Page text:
At long last, I creased and twisted and folded paper until it took the shape of a tiny dragon that will stand up on its own --an event which had been a long-term goal of mine. It was thrilling to watch my little square of paper finally take this lizard-y shape, which had only crumpled and slipped into unrecognizable messes for me before. This small but satisfying achievement makes me feel like I am actually capable of folding more difficult things, which is my rather bold motivation to try an even harder pattern: the stand-alone eagle. Wish me luck!

origami atmosphere: The Black Keys, green tea, Capricorn black licorice

08 November 2011


The documentary-style, fantasy-comedy Zelig is, in my opinion, one of Woody Allen's best-ever films. Woody's writing is dry, intellectual, and witty as usual, but the 1920's setting and interesting premise of Zelig make it perhaps more charming than his films usually are. The film-making itself is also very well done, as many of the scenes involve the film characters mingling in old footage of famous people (such as Hitler and Fanny Brice) which is a feat requiring very careful editing. The above photograph from the film is an example of this masterful editing. Thanks for your consistent excellence, Woody, you never disappoint!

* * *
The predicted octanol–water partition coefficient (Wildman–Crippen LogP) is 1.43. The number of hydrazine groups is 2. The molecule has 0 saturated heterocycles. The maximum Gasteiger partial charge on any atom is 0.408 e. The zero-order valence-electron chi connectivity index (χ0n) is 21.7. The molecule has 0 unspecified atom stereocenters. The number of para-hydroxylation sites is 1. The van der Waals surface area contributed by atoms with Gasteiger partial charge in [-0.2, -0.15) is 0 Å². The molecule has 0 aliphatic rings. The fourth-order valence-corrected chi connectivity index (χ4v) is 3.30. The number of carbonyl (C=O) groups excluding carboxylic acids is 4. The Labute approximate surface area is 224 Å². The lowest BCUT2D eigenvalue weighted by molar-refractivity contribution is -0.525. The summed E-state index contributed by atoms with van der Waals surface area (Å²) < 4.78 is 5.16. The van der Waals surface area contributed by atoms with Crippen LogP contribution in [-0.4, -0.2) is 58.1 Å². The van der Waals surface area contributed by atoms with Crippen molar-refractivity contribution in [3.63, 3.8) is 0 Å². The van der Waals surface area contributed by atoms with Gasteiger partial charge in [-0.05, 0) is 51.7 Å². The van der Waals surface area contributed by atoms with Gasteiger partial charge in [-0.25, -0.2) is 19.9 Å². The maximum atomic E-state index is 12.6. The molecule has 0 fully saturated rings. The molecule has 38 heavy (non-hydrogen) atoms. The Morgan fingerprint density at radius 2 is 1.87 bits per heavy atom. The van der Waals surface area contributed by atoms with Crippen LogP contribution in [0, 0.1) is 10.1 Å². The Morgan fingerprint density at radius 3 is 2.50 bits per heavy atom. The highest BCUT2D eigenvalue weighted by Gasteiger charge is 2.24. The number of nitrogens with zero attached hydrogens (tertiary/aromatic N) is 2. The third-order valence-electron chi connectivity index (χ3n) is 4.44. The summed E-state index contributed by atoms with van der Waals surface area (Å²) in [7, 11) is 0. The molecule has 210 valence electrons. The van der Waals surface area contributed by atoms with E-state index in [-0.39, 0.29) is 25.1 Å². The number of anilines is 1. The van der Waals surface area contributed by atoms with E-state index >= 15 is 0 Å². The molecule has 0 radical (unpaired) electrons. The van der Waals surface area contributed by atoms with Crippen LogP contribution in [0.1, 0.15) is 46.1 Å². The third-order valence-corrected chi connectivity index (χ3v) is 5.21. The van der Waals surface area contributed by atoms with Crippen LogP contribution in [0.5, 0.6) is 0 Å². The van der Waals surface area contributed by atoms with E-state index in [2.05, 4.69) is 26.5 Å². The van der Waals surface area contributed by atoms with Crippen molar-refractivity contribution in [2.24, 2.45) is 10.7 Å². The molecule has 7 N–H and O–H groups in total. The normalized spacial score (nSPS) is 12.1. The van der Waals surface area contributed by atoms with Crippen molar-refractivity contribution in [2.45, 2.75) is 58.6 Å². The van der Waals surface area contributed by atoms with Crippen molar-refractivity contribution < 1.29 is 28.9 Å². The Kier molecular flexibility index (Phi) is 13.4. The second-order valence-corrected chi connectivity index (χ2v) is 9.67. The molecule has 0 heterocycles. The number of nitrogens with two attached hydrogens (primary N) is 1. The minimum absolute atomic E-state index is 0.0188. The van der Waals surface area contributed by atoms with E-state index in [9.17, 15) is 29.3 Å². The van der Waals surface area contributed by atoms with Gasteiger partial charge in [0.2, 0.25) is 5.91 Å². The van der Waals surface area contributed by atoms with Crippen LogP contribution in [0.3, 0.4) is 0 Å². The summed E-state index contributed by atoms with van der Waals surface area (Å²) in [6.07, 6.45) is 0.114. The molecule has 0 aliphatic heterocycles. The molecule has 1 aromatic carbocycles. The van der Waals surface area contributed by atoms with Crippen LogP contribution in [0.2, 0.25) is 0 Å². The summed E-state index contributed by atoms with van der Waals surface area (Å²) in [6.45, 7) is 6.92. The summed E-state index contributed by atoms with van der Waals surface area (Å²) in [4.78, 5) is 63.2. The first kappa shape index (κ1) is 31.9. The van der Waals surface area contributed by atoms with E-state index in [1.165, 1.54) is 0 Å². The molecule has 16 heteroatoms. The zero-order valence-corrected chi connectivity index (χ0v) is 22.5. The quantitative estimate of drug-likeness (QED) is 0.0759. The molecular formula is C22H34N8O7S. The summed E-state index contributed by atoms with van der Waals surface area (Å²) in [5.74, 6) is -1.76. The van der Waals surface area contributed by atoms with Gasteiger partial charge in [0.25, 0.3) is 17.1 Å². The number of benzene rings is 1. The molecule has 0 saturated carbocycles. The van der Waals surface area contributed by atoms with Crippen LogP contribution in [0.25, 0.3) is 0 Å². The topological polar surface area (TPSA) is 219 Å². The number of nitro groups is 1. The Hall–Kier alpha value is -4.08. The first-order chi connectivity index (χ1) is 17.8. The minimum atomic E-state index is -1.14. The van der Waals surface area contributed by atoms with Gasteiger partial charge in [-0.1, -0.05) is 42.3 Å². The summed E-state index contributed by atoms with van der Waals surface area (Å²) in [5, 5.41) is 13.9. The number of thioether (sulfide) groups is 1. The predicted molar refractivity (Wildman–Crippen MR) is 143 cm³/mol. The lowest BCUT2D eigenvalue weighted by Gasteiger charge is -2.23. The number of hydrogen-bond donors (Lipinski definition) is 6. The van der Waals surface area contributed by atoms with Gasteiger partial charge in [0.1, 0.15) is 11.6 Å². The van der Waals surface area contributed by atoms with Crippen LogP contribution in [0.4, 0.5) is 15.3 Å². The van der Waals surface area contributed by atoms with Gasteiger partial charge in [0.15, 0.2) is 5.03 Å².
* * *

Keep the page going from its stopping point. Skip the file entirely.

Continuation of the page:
I watched this movie the other day when I realized that I hadn't seen a Woody Allen film since Midnight in Paris came to theaters in June [if you didn't see it, it is simply a modern example of Woody Allen's classy, iconic film-making] and I was not disappointed in my choice. It may even beat Annie Hall, folks.

05 November 2011

Guy Fawkes Day (and origami stars)

"Remember, remember the fifth of November, the gunpowder, treason, and plot. I can think of no reason why the gunpowder treason should ever be forgot."
Ah, Guy Fawkes Day. Time to read Alan Moore's V for Vendetta, put on my Guy Fawkes mask, and carry on the usual night rituals. What fun!
Also, I had been meaning to make a string of origami stars to hang from my ceiling, so yesterday I decided to finally fold them up. I used real origami paper with floral patterns, and I plan to attach them with copper-colored thread, eventually.

03 November 2011

flapping cranes